True to its on-screen roots, Bemidji also boasts a charming array of small town cops, including up-and-coming too-modest-for-her-own-competence Deputy Molly Solverson (Allison Tolman) and Breaking Bad's Bob Odenkirk  almost unrecognizable beneath his handlebar moustache and furry hat – as the bumbling, perpetually nauseated Deputy Bill. Tolman, a relative unknown alongside recognizable veterans like Freeman, Thornton and Keith Carradine (who plays Molly's father), steals every scene she's in with her sincerity, warmth, and folksy intelligence. Thornton's Malvo, No Country for Old Men haircut, friendly malice and all, is eminently watchable  a philosopher-sociopath who can breezily walk through any crowd leaving destruction in his wake. Thornton plays him as an archetypal trickster, a student of basic human nature who with a few choice words "("How do you feel about that?") can call out the inner psychopath in characters for whom "heck" is a profane utterance.

Centre stage is the town of Bemidji itself, with its frozen lakes, small town dramas, long chats about the weather, awkward breakfast conversations, and explosive violence just waiting beneath the surface. In his brilliant-but-underseen The Unusuals, Hawley proved he can write quirky but real characters, and here he populates the sprawling flatlands of Minnesota with an ever-expanding ensemble, whose slow, deliberate speech and long silences are an echo of the pacing of the story itself. (The series is filmed on location in Calgary, Alberta, and one of the biggest mysteries of the series for me will likely continue to be where exactly the Canadian Rockies have gone.)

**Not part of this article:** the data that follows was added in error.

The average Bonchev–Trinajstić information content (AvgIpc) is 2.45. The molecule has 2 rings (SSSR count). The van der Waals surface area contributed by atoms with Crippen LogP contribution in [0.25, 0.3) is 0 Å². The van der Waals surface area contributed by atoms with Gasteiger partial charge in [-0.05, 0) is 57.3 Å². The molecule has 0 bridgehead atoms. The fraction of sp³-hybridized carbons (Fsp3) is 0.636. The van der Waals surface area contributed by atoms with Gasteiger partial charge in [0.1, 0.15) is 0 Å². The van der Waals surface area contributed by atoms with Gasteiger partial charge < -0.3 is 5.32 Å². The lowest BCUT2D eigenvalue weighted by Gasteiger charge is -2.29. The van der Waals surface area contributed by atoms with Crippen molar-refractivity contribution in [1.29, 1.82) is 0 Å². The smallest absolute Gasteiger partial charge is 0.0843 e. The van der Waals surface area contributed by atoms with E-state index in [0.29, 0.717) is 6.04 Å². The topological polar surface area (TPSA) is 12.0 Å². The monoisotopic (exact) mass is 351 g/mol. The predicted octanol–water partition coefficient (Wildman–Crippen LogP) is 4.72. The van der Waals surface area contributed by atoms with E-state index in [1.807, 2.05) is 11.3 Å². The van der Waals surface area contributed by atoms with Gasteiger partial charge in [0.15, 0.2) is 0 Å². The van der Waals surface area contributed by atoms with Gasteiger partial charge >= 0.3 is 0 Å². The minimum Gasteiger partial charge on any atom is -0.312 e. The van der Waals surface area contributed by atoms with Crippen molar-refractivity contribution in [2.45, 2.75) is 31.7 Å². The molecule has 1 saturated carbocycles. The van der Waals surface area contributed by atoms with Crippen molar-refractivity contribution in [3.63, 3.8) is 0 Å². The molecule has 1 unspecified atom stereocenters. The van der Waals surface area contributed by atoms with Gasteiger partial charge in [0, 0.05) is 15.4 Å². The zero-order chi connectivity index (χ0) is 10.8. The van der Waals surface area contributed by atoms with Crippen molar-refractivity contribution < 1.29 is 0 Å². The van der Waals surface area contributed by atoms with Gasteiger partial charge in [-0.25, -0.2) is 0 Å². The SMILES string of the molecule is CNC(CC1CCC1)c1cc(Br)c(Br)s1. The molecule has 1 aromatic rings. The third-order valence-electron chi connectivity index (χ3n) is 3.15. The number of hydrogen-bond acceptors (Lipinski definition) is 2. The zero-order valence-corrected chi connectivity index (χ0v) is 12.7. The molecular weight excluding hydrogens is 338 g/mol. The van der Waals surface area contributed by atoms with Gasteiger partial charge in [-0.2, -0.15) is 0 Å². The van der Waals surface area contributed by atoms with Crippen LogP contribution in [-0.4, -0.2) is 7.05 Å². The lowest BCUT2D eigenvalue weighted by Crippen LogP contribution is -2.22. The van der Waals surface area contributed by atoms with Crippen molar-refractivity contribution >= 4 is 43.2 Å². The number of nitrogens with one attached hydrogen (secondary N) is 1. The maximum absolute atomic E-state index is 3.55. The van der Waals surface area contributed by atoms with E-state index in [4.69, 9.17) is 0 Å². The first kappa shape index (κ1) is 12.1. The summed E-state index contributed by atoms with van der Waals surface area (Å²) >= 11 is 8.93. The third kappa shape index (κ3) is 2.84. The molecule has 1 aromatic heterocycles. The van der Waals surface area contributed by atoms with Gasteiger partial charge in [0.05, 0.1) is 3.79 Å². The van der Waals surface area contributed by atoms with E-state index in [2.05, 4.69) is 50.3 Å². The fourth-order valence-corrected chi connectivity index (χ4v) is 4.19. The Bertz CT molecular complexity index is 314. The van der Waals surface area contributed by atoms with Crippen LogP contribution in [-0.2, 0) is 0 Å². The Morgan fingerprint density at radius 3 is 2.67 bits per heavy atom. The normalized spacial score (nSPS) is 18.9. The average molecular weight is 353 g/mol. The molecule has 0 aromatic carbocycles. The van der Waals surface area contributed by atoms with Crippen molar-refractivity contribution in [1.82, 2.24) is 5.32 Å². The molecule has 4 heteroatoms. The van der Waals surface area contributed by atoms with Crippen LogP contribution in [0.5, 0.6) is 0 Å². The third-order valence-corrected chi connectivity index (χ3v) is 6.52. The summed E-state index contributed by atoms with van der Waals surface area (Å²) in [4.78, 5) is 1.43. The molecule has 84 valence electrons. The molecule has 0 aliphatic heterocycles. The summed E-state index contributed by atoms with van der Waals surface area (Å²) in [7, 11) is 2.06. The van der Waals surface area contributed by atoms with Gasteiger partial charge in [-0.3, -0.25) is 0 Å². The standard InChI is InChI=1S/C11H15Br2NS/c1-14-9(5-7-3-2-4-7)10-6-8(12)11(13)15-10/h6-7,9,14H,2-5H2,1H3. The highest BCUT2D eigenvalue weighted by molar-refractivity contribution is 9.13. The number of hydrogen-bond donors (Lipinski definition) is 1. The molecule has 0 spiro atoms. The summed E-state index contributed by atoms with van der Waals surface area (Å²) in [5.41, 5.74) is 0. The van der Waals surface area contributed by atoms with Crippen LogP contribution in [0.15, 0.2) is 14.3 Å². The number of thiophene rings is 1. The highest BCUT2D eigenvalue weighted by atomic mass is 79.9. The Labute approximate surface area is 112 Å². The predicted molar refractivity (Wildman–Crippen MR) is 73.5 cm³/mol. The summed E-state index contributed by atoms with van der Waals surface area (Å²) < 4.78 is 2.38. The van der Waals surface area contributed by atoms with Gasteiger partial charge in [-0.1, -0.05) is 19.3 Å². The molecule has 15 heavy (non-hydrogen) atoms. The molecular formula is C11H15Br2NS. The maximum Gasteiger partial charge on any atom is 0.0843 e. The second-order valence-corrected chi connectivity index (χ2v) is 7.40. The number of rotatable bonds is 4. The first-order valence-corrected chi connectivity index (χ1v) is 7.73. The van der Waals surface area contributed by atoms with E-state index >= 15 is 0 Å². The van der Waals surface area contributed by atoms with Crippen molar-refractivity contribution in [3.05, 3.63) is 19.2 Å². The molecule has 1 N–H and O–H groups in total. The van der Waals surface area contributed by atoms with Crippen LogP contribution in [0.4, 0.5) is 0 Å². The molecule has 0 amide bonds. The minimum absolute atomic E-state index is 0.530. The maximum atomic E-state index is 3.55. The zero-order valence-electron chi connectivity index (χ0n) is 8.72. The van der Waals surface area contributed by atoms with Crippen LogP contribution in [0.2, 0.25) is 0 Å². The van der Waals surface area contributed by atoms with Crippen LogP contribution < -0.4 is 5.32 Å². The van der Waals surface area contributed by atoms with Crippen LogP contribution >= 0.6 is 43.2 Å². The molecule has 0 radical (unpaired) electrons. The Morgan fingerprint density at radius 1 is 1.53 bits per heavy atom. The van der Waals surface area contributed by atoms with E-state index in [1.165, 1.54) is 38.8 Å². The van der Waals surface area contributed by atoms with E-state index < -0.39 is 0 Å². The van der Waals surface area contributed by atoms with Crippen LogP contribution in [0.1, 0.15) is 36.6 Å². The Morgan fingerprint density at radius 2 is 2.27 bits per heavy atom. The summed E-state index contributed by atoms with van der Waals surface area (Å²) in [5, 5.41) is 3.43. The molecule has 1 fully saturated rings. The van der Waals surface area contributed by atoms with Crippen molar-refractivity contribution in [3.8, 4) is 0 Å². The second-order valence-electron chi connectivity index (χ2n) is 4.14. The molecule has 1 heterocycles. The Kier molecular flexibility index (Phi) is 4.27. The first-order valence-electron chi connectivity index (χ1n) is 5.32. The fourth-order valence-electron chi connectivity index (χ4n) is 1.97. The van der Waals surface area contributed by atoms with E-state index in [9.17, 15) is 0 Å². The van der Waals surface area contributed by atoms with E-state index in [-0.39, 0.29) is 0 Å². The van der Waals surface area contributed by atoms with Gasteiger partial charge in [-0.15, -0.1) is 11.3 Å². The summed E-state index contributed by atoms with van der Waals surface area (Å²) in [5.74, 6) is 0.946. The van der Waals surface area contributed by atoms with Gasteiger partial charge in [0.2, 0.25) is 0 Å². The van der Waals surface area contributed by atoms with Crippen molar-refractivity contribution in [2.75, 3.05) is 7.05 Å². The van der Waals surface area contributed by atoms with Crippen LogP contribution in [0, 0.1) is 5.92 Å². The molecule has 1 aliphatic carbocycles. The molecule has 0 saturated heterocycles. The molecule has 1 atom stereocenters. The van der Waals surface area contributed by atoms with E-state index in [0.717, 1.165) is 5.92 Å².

But already what is most refreshing is the anthology format itself. Even in this first 90-minute episode, you can already experience the narrative freedom it offers. (Should Fargo return to FX for a second season, Hawley has promised it would have a new cast and a new story set in the Coen brothers' Minnesota universe.)  Hawley penned each of the season's 10 episodes, and compared it to writing a "ten-hour movie." But television it is, and good television at that. With only 15 minutes left in the premiere, I can honestly say I didn't know who was going to survive to the next episode. Certainly skilled writers can accomplish this in multi-season stories (for two recent examples, see Breaking Bad and Game of Thrones) but rarely has that thrilling uncertainty felt so real, so fast. The best of American television has, until recently, been the long story, finding surprising value in the open-ended tendency of the network model, for decades premised on a syndication market. It was the purview of British television to tell shorter, tighter stories one season at a time, with little expectation or need of extended runs. With True Detective, American Horror Story, and now with Fargo, it looks like that is beginning to change. Wouldn't ya know it?

Fargo's second episode airs on Tuesday, at 10pm DST  on FX in the US, and FXX in Canada. The series also premieres tonight on Channel 4 in the UK.

 Mark Clamen is a writer, critic, film programmer and lifelong television enthusiast. He lives in Toronto, where he often lectures on television, film, and popular culture.